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International Journal of Wildland Fire
  Journal of the International Association of Wildland Fire
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Article     |     Next >>   Contents Vol 22(5)

Wildfire hazard mapping: exploring site conditions in eastern US wildland–urban interfaces

Matthew P. Peters A C, Louis R. Iverson A, Stephen N. Matthews A B and Anantha M. Prasad A

A Northern Research Station, USDA Forest Service, 359 Main Road, Delaware, OH 43015, USA.
B Terrestrial Wildlife Ecology Lab, School of Environment and Natural Resources, The Ohio State University, 2021 Coffey Road, Columbus, OH 43210, USA.
C Corresponding author. Email: matthewppeters@fs.fed.us

International Journal of Wildland Fire 22(5) 567-578 http://dx.doi.org/10.1071/WF12177
Submitted: 20 October 2012  Accepted: 6 November 2012   Published: 29 January 2013

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Wildfires are a serious threat for land managers and property owners, and over the last few decades this threat has expanded as a result of increased rural development. Most wildfires in the north-eastern US occur in the wildland–urban interface, those regions of intermingling urban and non-developed vegetated lands, where access to firefighting resources can be limited. We created monthly wildfire ignition probability maps from environmental predictors and wildfires occurring between 2000 and 2009 for the states of New Jersey, Ohio and Pennsylvania. Predictor variables included a drought index, long-term soil moisture, percentage forest and wildland–urban interface classifications. Probability maps generated from modelled (Maxent) extrapolations were used to create monthly hazard maps to aid agencies and managers with resource allocation and likelihood projections of wildfires across the region. Our results suggest that monthly hazard assessments provide a better indication of potential wildfires than does a single mean annual probability. Our monthly predictions retain information related to long-term seasonal variability associated with environmental variables and the recorded wildfires providing spatial and temporal information for resource allocation.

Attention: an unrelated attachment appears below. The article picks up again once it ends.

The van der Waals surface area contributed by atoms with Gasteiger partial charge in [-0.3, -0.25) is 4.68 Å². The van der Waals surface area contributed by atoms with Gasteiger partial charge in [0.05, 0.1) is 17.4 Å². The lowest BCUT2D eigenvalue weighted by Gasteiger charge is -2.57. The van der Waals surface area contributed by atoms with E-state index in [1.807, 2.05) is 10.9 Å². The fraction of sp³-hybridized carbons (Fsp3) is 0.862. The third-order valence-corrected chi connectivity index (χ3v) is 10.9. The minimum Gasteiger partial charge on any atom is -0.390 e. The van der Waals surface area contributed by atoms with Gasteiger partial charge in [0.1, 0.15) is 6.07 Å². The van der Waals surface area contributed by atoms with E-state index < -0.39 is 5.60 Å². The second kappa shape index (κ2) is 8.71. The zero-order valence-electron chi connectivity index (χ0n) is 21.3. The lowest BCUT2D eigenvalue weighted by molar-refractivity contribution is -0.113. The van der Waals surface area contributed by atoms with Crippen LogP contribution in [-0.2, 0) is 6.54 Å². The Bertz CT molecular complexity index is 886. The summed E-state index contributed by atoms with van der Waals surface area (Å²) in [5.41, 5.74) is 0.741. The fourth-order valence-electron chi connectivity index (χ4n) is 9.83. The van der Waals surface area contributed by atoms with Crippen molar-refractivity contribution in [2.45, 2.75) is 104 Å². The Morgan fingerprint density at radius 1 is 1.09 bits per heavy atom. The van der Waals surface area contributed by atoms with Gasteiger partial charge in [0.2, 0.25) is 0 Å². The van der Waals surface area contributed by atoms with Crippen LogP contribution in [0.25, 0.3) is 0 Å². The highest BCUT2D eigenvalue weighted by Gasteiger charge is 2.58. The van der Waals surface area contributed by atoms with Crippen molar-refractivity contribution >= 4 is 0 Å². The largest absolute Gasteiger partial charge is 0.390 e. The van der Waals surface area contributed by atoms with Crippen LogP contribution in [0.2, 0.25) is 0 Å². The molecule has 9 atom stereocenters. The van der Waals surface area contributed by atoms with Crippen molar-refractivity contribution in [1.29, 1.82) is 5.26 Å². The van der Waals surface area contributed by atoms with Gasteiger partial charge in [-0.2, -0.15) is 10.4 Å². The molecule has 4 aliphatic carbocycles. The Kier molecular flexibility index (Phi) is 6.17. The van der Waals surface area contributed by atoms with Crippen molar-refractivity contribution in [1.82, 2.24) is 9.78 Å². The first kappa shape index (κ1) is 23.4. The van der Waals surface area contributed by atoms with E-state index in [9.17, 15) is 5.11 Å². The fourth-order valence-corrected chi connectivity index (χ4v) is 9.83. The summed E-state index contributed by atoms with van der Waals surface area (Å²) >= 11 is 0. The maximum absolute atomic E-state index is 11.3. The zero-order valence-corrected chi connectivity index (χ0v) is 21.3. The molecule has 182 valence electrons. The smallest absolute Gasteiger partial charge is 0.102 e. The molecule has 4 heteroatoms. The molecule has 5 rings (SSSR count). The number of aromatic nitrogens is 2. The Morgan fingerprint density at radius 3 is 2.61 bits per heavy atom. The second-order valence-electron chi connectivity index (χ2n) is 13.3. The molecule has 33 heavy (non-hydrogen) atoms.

Additional keywords: Maxent, New Jersey, Ohio, Pennsylvania, predictive modelling, resource planning.


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